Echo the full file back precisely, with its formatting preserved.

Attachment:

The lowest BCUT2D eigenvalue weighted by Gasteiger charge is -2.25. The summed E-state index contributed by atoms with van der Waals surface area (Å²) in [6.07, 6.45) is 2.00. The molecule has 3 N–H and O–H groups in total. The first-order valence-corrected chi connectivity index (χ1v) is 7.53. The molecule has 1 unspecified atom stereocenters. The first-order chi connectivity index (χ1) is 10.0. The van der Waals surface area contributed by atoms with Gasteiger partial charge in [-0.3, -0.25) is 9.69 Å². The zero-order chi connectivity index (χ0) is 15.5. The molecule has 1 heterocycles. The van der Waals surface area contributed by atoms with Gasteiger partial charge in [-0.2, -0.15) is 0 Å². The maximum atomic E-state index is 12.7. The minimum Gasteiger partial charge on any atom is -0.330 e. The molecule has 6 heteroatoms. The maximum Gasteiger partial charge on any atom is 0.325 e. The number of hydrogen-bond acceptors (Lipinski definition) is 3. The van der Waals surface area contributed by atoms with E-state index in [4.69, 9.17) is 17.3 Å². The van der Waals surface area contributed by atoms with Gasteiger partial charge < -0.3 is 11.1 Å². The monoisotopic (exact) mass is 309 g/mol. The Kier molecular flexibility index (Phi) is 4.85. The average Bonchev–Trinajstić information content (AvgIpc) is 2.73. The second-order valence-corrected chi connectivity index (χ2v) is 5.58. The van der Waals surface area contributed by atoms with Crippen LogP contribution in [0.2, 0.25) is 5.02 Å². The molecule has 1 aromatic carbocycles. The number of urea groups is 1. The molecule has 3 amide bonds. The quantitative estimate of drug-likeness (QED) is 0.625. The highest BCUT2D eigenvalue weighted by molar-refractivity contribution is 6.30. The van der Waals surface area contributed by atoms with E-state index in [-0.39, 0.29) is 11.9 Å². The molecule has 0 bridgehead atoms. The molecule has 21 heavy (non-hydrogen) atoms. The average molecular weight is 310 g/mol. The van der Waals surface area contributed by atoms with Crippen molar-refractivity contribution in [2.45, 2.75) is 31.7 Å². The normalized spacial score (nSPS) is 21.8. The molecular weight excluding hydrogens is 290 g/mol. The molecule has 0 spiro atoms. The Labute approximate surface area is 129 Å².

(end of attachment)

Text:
The lowest BCUT2D eigenvalue weighted by Gasteiger charge is -2.25. The summed E-state index contributed by atoms with van der Waals surface area (Å²) in [6.07, 6.45) is 2.00. The molecule has 3 N–H and O–H groups in total. The first-order valence-corrected chi connectivity index (χ1v) is 7.53. The molecule has 1 unspecified atom stereocenters. The first-order chi connectivity index (χ1) is 10.0. The van der Waals surface area contributed by atoms with Gasteiger partial charge in [-0.3, -0.25) is 9.69 Å². The zero-order chi connectivity index (χ0) is 15.5. The molecule has 1 heterocycles. The van der Waals surface area contributed by atoms with Gasteiger partial charge in [-0.2, -0.15) is 0 Å². The maximum atomic E-state index is 12.7. The minimum Gasteiger partial charge on any atom is -0.330 e. The molecule has 6 heteroatoms. The maximum Gasteiger partial charge on any atom is 0.325 e. The number of hydrogen-bond acceptors (Lipinski definition) is 3. The van der Waals surface area contributed by atoms with E-state index in [4.69, 9.17) is 17.3 Å². The van der Waals surface area contributed by atoms with Gasteiger partial charge < -0.3 is 11.1 Å². The monoisotopic (exact) mass is 309 g/mol. The Kier molecular flexibility index (Phi) is 4.85. The average Bonchev–Trinajstić information content (AvgIpc) is 2.73. The second-order valence-corrected chi connectivity index (χ2v) is 5.58. The van der Waals surface area contributed by atoms with Crippen LogP contribution in [0.2, 0.25) is 5.02 Å². The molecule has 1 aromatic carbocycles. The number of urea groups is 1. The molecule has 3 amide bonds. The quantitative estimate of drug-likeness (QED) is 0.625. The highest BCUT2D eigenvalue weighted by molar-refractivity contribution is 6.30. The van der Waals surface area contributed by atoms with E-state index in [-0.39, 0.29) is 11.9 Å². The molecule has 0 bridgehead atoms. The molecule has 21 heavy (non-hydrogen) atoms. The average molecular weight is 310 g/mol. The van der Waals surface area contributed by atoms with Crippen molar-refractivity contribution in [2.45, 2.75) is 31.7 Å². The normalized spacial score (nSPS) is 21.8. The molecular weight excluding hydrogens is 290 g/mol. The molecule has 0 spiro atoms. The Labute approximate surface area is 129 Å².